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Environmental Health - Toxic Substances

 

Fuel Oxygenates

Definitions

Fuel Oxygenates - "Oxygenates, when added to gasoline, are designed to add oxygen to the gasoline, thereby decreasing vehicular carbon monoxide emissions and oxone levels in the atmosphere." - U.S. Geological Survey, 2006

Fuel Oxygenates - "Fuel oxygenates are a group of chemicals that raise the oxygen content of gasoline. The presence of oxygen optimizes oxidation during fuel combustion, resulting in a more complete burn and a reduction of harmful tailpipe emissions of partially oxidized gasoline components from motor vehicles." - U.S. Environmental Protection Agency, 2009

Gasoline Oxygenates - "Gasoline oxygenates have been used in gasoline primarily to improve octane, reduce vehicular emissions and comply with the oxygen requirements of the 1990 Clean Air Act Amendments. While there are many different gasoline oxygenates the ones most commonly used in US gasolines are methyl tert-butyl ether (MTBE) and ethanol (EtOH). Tert-butyl alcohol (TBA) is both a trace component found in fuel grade MTBE, and is also a metabolite of MTBE biodegradation." - American Petroleum Institute, 2008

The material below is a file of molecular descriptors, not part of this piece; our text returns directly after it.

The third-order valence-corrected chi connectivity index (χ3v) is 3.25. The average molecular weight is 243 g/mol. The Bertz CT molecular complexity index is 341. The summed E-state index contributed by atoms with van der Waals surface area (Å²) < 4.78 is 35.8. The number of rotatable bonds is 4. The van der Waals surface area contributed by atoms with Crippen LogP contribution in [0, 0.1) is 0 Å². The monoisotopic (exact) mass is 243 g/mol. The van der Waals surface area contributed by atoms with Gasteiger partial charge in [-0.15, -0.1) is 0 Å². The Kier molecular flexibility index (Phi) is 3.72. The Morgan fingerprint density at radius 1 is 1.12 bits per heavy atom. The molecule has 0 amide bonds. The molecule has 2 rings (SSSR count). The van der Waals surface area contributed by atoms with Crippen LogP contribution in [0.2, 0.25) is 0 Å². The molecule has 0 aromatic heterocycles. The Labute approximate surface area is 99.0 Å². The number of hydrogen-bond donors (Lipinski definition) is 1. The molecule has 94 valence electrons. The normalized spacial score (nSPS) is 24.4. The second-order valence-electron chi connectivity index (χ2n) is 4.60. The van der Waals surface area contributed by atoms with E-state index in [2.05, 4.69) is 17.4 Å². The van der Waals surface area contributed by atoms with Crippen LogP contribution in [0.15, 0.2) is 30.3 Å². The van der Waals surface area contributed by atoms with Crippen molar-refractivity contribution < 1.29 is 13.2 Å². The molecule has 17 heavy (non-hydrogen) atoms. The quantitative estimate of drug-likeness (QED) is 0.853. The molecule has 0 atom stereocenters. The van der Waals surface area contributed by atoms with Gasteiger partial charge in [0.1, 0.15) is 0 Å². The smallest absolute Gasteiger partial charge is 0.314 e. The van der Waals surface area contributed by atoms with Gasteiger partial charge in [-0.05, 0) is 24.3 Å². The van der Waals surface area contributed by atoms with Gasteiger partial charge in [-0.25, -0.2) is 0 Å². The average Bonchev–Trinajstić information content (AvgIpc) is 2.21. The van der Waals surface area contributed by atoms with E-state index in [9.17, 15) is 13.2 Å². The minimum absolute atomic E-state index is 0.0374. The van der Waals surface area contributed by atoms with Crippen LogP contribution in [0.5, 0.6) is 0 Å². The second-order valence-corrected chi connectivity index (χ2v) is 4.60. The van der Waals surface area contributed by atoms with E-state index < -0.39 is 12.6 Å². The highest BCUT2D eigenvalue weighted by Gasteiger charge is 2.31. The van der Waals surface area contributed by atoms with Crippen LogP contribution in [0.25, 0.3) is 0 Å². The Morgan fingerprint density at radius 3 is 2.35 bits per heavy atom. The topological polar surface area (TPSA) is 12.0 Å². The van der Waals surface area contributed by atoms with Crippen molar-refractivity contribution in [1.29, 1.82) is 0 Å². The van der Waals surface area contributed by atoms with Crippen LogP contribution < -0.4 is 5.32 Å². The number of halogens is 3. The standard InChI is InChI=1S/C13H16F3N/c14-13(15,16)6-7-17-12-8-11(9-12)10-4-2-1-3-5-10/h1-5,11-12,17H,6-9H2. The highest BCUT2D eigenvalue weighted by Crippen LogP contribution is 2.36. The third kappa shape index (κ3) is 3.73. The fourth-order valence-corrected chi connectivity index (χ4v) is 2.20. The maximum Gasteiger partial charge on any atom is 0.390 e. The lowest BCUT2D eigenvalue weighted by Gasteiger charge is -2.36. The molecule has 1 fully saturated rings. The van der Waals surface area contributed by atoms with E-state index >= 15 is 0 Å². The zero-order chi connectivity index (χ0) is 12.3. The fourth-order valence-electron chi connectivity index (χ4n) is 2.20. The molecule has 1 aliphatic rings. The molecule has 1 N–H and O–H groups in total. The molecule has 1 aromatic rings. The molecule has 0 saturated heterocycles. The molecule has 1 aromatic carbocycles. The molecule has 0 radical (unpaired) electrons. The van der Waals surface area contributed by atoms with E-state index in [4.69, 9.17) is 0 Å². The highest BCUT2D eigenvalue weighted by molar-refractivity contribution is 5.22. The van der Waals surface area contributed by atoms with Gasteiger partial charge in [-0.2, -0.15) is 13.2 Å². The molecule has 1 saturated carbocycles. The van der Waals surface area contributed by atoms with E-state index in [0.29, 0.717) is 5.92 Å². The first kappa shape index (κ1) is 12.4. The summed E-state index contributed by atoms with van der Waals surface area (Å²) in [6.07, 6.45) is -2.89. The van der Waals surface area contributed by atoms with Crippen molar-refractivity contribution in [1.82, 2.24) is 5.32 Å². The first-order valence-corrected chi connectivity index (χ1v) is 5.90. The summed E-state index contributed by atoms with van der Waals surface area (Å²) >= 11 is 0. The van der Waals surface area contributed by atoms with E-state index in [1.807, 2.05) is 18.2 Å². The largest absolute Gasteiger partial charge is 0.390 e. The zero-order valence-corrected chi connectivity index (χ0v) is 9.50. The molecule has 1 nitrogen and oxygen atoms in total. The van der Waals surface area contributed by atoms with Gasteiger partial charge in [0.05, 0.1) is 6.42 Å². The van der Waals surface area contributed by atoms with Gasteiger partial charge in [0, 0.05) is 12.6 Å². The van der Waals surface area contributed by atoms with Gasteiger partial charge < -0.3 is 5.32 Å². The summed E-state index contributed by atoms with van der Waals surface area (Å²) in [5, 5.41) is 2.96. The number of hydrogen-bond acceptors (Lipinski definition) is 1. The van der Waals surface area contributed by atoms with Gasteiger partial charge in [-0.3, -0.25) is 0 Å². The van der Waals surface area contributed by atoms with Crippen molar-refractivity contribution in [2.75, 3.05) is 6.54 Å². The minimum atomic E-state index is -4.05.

Gasoline Oxygenates - "Oxygenates are man-made chemicals that are added to gasoline to make it burn more efficiently. Adding oxygenates to gasoline increases the gasoline's octane level, and reduces pollutants (particularly carbon monoxide) emitted from motor vehicles ... Most oxygenates are either alcohols or ethers, which are readily soluble in water. Two commonly used oxygenates are ethanol and MTBE (methyl tert-butyl ether)." - New York State Department of Health, 2006

Related Definitions

Methyl tertiary butyl ether (MTBE)

Biodegradation

Volatile Organic Compounds (VOCs)

USGS Information on Fuel Oxygenates

Related Headlines

More Information on Fuel Oxygenates

References

American Petroleum Institute, 2008, Oxygenates: American Petroleum Institute, access date June 17, 2011.

New York State Department of Health, 2006, Fact sheet for gasoline oxygenates in drinking water: Bureau of Toxic Substance Assessment, access date June 17, 2011.

U.S. Environmental Protection Agency, 2009, Fuel oxygenates and USTs: U.S. Environmental Protection Agency, access date June 17, 2011.

U.S. Geological Survey, 2008, Gasoline oxygenates bibliography: National Water-Quality Assessment (NAWQA) Program, access date June 17, 2011.

 

Disclaimer: The definitions on this page are provided for information purposes only, and do not indicate endorment by the U.S. Geological Survey.

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